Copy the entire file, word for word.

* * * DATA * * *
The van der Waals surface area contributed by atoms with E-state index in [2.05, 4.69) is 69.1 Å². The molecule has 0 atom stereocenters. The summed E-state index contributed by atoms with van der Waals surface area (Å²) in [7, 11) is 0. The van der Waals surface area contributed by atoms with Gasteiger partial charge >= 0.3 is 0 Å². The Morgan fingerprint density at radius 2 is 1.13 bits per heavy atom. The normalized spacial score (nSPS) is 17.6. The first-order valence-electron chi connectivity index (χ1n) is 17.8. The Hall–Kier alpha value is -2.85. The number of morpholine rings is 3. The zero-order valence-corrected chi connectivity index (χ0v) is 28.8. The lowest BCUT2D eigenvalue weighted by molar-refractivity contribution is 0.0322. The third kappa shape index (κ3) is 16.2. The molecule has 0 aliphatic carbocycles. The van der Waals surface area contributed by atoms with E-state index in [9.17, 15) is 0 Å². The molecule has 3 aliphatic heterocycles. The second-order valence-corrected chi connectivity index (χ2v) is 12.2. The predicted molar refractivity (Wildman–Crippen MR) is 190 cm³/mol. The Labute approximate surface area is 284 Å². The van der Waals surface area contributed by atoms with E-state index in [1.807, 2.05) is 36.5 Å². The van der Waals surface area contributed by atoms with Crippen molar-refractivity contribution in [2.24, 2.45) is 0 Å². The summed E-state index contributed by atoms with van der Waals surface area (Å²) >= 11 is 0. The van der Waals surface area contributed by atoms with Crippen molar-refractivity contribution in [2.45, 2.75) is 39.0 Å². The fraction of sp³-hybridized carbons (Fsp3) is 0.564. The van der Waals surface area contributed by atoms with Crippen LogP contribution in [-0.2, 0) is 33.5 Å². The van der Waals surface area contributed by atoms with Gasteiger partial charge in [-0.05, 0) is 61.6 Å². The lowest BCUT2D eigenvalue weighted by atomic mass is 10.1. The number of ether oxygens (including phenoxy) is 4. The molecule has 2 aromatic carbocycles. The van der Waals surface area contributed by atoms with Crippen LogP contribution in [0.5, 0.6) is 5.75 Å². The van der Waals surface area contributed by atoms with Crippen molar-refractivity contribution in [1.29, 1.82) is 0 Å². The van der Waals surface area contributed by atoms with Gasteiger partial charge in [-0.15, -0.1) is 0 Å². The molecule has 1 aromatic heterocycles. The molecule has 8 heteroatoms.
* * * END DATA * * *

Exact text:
The van der Waals surface area contributed by atoms with E-state index in [2.05, 4.69) is 69.1 Å². The molecule has 0 atom stereocenters. The summed E-state index contributed by atoms with van der Waals surface area (Å²) in [7, 11) is 0. The van der Waals surface area contributed by atoms with Gasteiger partial charge >= 0.3 is 0 Å². The Morgan fingerprint density at radius 2 is 1.13 bits per heavy atom. The normalized spacial score (nSPS) is 17.6. The first-order valence-electron chi connectivity index (χ1n) is 17.8. The Hall–Kier alpha value is -2.85. The number of morpholine rings is 3. The zero-order valence-corrected chi connectivity index (χ0v) is 28.8. The lowest BCUT2D eigenvalue weighted by molar-refractivity contribution is 0.0322. The third kappa shape index (κ3) is 16.2. The molecule has 0 aliphatic carbocycles. The van der Waals surface area contributed by atoms with E-state index in [9.17, 15) is 0 Å². The molecule has 3 aliphatic heterocycles. The second-order valence-corrected chi connectivity index (χ2v) is 12.2. The predicted molar refractivity (Wildman–Crippen MR) is 190 cm³/mol. The Labute approximate surface area is 284 Å². The van der Waals surface area contributed by atoms with E-state index in [1.807, 2.05) is 36.5 Å². The van der Waals surface area contributed by atoms with Crippen molar-refractivity contribution in [2.24, 2.45) is 0 Å². The summed E-state index contributed by atoms with van der Waals surface area (Å²) >= 11 is 0. The van der Waals surface area contributed by atoms with Crippen molar-refractivity contribution in [2.45, 2.75) is 39.0 Å². The fraction of sp³-hybridized carbons (Fsp3) is 0.564. The van der Waals surface area contributed by atoms with Crippen LogP contribution in [-0.2, 0) is 33.5 Å². The van der Waals surface area contributed by atoms with Gasteiger partial charge in [-0.05, 0) is 61.6 Å². The lowest BCUT2D eigenvalue weighted by atomic mass is 10.1. The number of ether oxygens (including phenoxy) is 4. The molecule has 2 aromatic carbocycles. The van der Waals surface area contributed by atoms with Crippen LogP contribution in [0.5, 0.6) is 5.75 Å². The van der Waals surface area contributed by atoms with Crippen molar-refractivity contribution in [1.29, 1.82) is 0 Å². The van der Waals surface area contributed by atoms with Gasteiger partial charge in [-0.15, -0.1) is 0 Å². The molecule has 1 aromatic heterocycles. The molecule has 8 heteroatoms.